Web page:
At: Oberon, Cambridge, Monday through Thursday. Tickets: $25-$45. 866-811-4111,
The news that Tonya Harding and Nancy Kerrigan are back in the spotlight together may inspire a moan of “Why? Why? Why?’’
But wait, this is “Tonya & Nancy: The Rock Opera.’’ The show, which comes to Oberon Monday through Thursday, harks back to 1994, when the figure-skating rivalry between Massachusetts-bred star Kerrigan and Oregon bad girl Harding erupted into one of the first great celebrity train wrecks of the modern tabloid era. When Kerrigan was whacked on the knee with a metal baton just weeks before the Winter Olympics, in an attack planned by members of Harding’s camp, her repeated wails of “Why?’’ became the signature soundbite of weeks of heavy news coverage.
“I was obsessed with this Tonya and Nancy story from the very beginning,’’ says librettist Elizabeth Searle, of Arlington.
“This whole culture is obsessed, for better or worse, with these celebrity scandal tabloid stories. And my own feeling is, as a writer, it’s kind of your job, in a higher sense, to plug into your culture at the moment,’’ she says. “I feel as a writer I’m holding a divining rod trying to find the sources of energy. And my divining rod quivers with this material. It’s charged material.’’
Tonya and Nancy figured in her 2001 story collection ‘‘Celebrities in Disgrace,’’ and in 2006 she collaborated with her niece, composer Abigail Al-Doory Cross, on the 30-minute chamber opera “Tonya & Nancy: The Opera,’’ which premiered at the same Cambridge venue when it was known as Zero Arrow Theater.
“It seemed to me a natural subject for an opera, because it has the operatic emotions, the whining, the jealousy, the violence, the longing for attention,’’ Searle said. “I felt like it could be an opera for our times.’’
That version has been produced a few times – including partly on ice in Minnesota last year, Searle says. Meanwhile, the creators were also talking with Triangle Productions of Portland, Ore., Tonya’s hometown, about a longer version. They decided a rock musical was the way to go, and they found Los Angeles composer and Berklee College of Music graduate Michael Teoli, another Boston-area native.
“We’re really trying to put the rock back in the rock opera,’’ says Teoli. “A lot of things that call themselves rock operas are a little light on the rock element and more musical theater… . It’s almost a metal musical.’’
The rock opera has been produced on stage several times since it debuted in 2008 in Oregon. Looking for new venue possibilities, the creators brought it to Oberon for three performances in January to test out what they’re calling the “club version.’’ That means a slightly shorter show (60 minutes instead of 90) in which they use the whole venue, including having the actresses “skate’’ around the club atop large cubes pushed around by members of the chorus.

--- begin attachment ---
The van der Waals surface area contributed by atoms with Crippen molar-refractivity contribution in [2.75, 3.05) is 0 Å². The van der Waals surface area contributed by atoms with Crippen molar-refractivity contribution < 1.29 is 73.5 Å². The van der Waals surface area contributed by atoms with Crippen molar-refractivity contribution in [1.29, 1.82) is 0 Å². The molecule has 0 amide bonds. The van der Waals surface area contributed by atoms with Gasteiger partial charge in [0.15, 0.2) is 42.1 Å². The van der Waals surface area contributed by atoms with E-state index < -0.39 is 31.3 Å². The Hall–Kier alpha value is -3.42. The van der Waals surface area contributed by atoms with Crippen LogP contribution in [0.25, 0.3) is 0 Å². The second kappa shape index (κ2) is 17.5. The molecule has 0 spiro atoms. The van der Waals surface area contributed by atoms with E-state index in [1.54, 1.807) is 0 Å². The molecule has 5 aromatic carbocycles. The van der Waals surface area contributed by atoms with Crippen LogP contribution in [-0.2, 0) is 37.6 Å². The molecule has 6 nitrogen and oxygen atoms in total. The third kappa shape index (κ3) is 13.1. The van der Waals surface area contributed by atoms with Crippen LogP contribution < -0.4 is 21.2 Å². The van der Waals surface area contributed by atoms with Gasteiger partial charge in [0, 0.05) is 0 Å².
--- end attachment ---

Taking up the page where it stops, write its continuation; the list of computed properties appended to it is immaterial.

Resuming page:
“It’s pretty intense. There’s a scene where the entire incredibly big-voiced ensemble is singing ‘Fall, Nancy, fall!’ while I’m doing incredibly difficult balancing poses on top of this big box,’’ says actress Kristen Lee Sergeant, who plays Nancy.
Darcie Champagne, who plays Tonya, also plays Tatiana in “The Donkey Show’’ at Oberon.
When the chamber opera premiered at Zero Arrow, Sergeant was pursuing an opera career and sang the role of Tonya. Now the Manchester-by-the-Sea native is singing with jazz bands in New York and appearing in musicals, and she has switched roles.
“They’re similar in that both have demons, but Nancy’s are more in her head,’’ Sergeant says. “She has to fight the inner voices telling her she can’t do it, that she’s a screw-up, blah blah blah. Tonya, on the other hand, has to deal with actual people telling her that.’’
The two skaters’ reactions to the show are predictably different. Harding came to the Portland premiere, Searles says, and went out with the cast afterward: “She played video poker all night.’’
Kerrigan, who won a silver medal at the Olympics a few weeks after the attack, is aware of the show but hasn’t seen it, Searle says. “Tonya & Nancy: The Rock Opera’’ makes no mention of the recent Kerrigan family tragedy that thrust Nancy back into the news. “We just wish her the best,’’ Searle said.
The show is as much about our tabloid culture as it is about two women, Searle says. The chorus often turns into a pack of slavering reporters.
“People are obsessed with these stories, and they read a lot of them in a very surface way, and then there’s this sort of longing to go deeper. Why does this fascinate us? What would it be like to be these characters? What does this story say about us?’’ Searle said.
By Joel Brown, Globe Correspondent- re-posted from Boston.com